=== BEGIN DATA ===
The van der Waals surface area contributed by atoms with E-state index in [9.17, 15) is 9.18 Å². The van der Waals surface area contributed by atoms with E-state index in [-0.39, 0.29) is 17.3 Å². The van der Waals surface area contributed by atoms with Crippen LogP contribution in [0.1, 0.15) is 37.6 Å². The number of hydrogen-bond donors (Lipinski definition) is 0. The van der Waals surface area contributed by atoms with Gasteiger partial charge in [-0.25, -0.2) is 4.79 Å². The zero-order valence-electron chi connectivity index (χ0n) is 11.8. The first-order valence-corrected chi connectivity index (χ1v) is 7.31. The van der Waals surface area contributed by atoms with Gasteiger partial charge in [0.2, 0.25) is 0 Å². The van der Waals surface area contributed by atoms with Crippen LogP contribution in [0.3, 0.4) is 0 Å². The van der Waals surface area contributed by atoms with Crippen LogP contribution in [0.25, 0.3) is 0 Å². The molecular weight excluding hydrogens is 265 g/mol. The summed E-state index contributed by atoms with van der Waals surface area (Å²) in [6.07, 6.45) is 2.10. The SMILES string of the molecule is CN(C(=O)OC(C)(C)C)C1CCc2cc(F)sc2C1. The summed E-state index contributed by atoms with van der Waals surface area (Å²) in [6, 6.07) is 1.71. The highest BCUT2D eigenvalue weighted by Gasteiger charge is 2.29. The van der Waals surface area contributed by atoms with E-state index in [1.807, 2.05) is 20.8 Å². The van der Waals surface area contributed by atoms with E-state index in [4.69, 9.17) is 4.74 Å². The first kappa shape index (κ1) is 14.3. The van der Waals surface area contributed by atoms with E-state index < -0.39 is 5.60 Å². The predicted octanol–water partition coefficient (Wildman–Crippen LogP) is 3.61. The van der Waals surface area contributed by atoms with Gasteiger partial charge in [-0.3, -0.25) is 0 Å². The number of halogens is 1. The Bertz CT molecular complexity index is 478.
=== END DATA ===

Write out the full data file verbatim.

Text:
The van der Waals surface area contributed by atoms with E-state index in [9.17, 15) is 9.18 Å². The van der Waals surface area contributed by atoms with E-state index in [-0.39, 0.29) is 17.3 Å². The van der Waals surface area contributed by atoms with Crippen LogP contribution in [0.1, 0.15) is 37.6 Å². The number of hydrogen-bond donors (Lipinski definition) is 0. The van der Waals surface area contributed by atoms with Gasteiger partial charge in [-0.25, -0.2) is 4.79 Å². The zero-order valence-electron chi connectivity index (χ0n) is 11.8. The first-order valence-corrected chi connectivity index (χ1v) is 7.31. The van der Waals surface area contributed by atoms with Gasteiger partial charge in [0.2, 0.25) is 0 Å². The van der Waals surface area contributed by atoms with Crippen LogP contribution in [0.3, 0.4) is 0 Å². The van der Waals surface area contributed by atoms with Crippen LogP contribution in [0.25, 0.3) is 0 Å². The molecular weight excluding hydrogens is 265 g/mol. The summed E-state index contributed by atoms with van der Waals surface area (Å²) in [6.07, 6.45) is 2.10. The SMILES string of the molecule is CN(C(=O)OC(C)(C)C)C1CCc2cc(F)sc2C1. The summed E-state index contributed by atoms with van der Waals surface area (Å²) in [6, 6.07) is 1.71. The highest BCUT2D eigenvalue weighted by Gasteiger charge is 2.29. The van der Waals surface area contributed by atoms with E-state index in [1.807, 2.05) is 20.8 Å². The van der Waals surface area contributed by atoms with E-state index in [4.69, 9.17) is 4.74 Å². The first kappa shape index (κ1) is 14.3. The van der Waals surface area contributed by atoms with E-state index < -0.39 is 5.60 Å². The predicted octanol–water partition coefficient (Wildman–Crippen LogP) is 3.61. The van der Waals surface area contributed by atoms with Gasteiger partial charge in [-0.3, -0.25) is 0 Å². The number of halogens is 1. The Bertz CT molecular complexity index is 478.